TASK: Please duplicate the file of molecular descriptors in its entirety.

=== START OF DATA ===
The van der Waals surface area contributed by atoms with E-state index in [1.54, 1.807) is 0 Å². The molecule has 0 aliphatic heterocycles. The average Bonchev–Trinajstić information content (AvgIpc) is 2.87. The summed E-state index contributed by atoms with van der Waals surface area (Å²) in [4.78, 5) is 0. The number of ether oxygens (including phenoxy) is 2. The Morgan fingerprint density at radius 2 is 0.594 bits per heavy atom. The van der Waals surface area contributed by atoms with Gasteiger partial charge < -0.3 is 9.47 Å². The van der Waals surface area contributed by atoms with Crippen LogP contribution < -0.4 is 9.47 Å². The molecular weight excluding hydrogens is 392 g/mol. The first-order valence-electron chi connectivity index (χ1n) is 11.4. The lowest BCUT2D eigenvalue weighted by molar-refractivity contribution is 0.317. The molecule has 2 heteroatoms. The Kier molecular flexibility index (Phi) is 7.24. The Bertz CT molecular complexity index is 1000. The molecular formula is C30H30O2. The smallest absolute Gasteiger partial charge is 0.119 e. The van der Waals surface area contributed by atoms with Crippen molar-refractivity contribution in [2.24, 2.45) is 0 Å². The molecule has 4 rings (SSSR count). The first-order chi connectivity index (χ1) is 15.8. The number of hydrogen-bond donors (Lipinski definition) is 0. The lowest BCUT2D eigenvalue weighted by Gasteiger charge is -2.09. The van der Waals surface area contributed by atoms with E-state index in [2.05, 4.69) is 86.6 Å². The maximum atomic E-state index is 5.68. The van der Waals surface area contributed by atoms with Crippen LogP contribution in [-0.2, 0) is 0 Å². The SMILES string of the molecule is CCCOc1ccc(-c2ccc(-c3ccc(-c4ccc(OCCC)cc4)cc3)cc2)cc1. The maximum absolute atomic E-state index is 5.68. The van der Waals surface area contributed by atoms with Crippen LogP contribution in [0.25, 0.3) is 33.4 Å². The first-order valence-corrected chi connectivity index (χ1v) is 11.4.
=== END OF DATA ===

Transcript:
The van der Waals surface area contributed by atoms with E-state index in [1.54, 1.807) is 0 Å². The molecule has 0 aliphatic heterocycles. The average Bonchev–Trinajstić information content (AvgIpc) is 2.87. The summed E-state index contributed by atoms with van der Waals surface area (Å²) in [4.78, 5) is 0. The number of ether oxygens (including phenoxy) is 2. The Morgan fingerprint density at radius 2 is 0.594 bits per heavy atom. The van der Waals surface area contributed by atoms with Gasteiger partial charge < -0.3 is 9.47 Å². The van der Waals surface area contributed by atoms with Crippen LogP contribution < -0.4 is 9.47 Å². The molecular weight excluding hydrogens is 392 g/mol. The first-order valence-electron chi connectivity index (χ1n) is 11.4. The lowest BCUT2D eigenvalue weighted by molar-refractivity contribution is 0.317. The molecule has 2 heteroatoms. The Kier molecular flexibility index (Phi) is 7.24. The Bertz CT molecular complexity index is 1000. The molecular formula is C30H30O2. The smallest absolute Gasteiger partial charge is 0.119 e. The van der Waals surface area contributed by atoms with Crippen molar-refractivity contribution in [2.24, 2.45) is 0 Å². The molecule has 4 rings (SSSR count). The first-order chi connectivity index (χ1) is 15.8. The number of hydrogen-bond donors (Lipinski definition) is 0. The lowest BCUT2D eigenvalue weighted by Gasteiger charge is -2.09. The van der Waals surface area contributed by atoms with E-state index in [2.05, 4.69) is 86.6 Å². The maximum atomic E-state index is 5.68. The van der Waals surface area contributed by atoms with Crippen LogP contribution in [-0.2, 0) is 0 Å². The SMILES string of the molecule is CCCOc1ccc(-c2ccc(-c3ccc(-c4ccc(OCCC)cc4)cc3)cc2)cc1. The maximum absolute atomic E-state index is 5.68. The van der Waals surface area contributed by atoms with Crippen LogP contribution in [0.25, 0.3) is 33.4 Å². The first-order valence-corrected chi connectivity index (χ1v) is 11.4.